It’s been a strong year for 90’s bands and artists returning to resurgence, with the likes of Blur, The Prodigy (who arguably never really went away), Belle & Sebastian and Sleater Kinney all producing sonically interesting and solid work. So I was intrigued by what I heard of Gaz Coombes mellow new album.
Buffalo is an emotional exhortation about the wish to return home, to begin again and return to a time of innocence. Time and experience has made him feel jaded and emotionally damaged (“cos all my tears felt like sand [...]/round in circles lost my way”) and like he’s trapped in an endless recursive loop – an ouroboros of weariness.
20/20 is an eerie song of emotional frailty, of wanting to sacrifice yourself for the one you love (“I’d take the hurricane for you”), of losing your identity in them and not being able to operate without them. It’s a song of interdependence, of keeping each other safe in the fading twilight and coming to the end of a turbulent journey to come out alright on the other side.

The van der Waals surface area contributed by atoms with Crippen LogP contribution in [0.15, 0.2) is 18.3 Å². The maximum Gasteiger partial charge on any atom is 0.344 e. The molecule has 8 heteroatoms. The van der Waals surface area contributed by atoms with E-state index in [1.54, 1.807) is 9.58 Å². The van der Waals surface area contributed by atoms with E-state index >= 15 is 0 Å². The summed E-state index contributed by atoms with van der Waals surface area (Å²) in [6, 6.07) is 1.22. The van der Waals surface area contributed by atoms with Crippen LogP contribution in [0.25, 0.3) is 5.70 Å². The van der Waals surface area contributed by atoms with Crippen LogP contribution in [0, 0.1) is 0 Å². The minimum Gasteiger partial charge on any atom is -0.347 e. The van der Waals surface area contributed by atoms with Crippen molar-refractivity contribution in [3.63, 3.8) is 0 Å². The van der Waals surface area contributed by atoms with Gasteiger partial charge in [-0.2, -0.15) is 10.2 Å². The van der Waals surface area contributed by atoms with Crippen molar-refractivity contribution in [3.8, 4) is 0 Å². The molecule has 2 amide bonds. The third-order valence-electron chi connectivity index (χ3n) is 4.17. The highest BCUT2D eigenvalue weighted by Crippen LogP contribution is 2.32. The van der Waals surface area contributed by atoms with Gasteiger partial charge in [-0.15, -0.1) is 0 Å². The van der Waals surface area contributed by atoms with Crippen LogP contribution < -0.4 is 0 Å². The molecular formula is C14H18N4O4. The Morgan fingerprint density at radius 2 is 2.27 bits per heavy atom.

The Girl Who Fell to Earth sounds very much like a John Lennon track – when he sings “I just wish we could start over,” it’s very reminiscent of the song “Just Like Starting Over,” whilst also being an allusion to the famous Bowie film “The Man Who Fell to Earth.” Although not lyrically complex, and quite sentimental, it’s a gentle, lilting song that’s a good foil for the turmoil of 20/20.
The tone of the album is completely unlike the cheeky antics of Supergrass, and is a much more mature and evocative affair. It sounds a lot more akin vocally to Thom Yorke, with touches of Arcade Fire in tracks like The English Ruse and strains of Jeff Buckley can be heard in Seven Walls. Whilst occasionally at risk from being mawkish and overly sentimental, for the most part the album’s a success – a confluence of influences that work well together and make for a melancholy, but powerful and touching album.
Monthly music columnist for the Kirkby Extra, sometimes article writer for Get Into This. Freelance writer/artist/maker.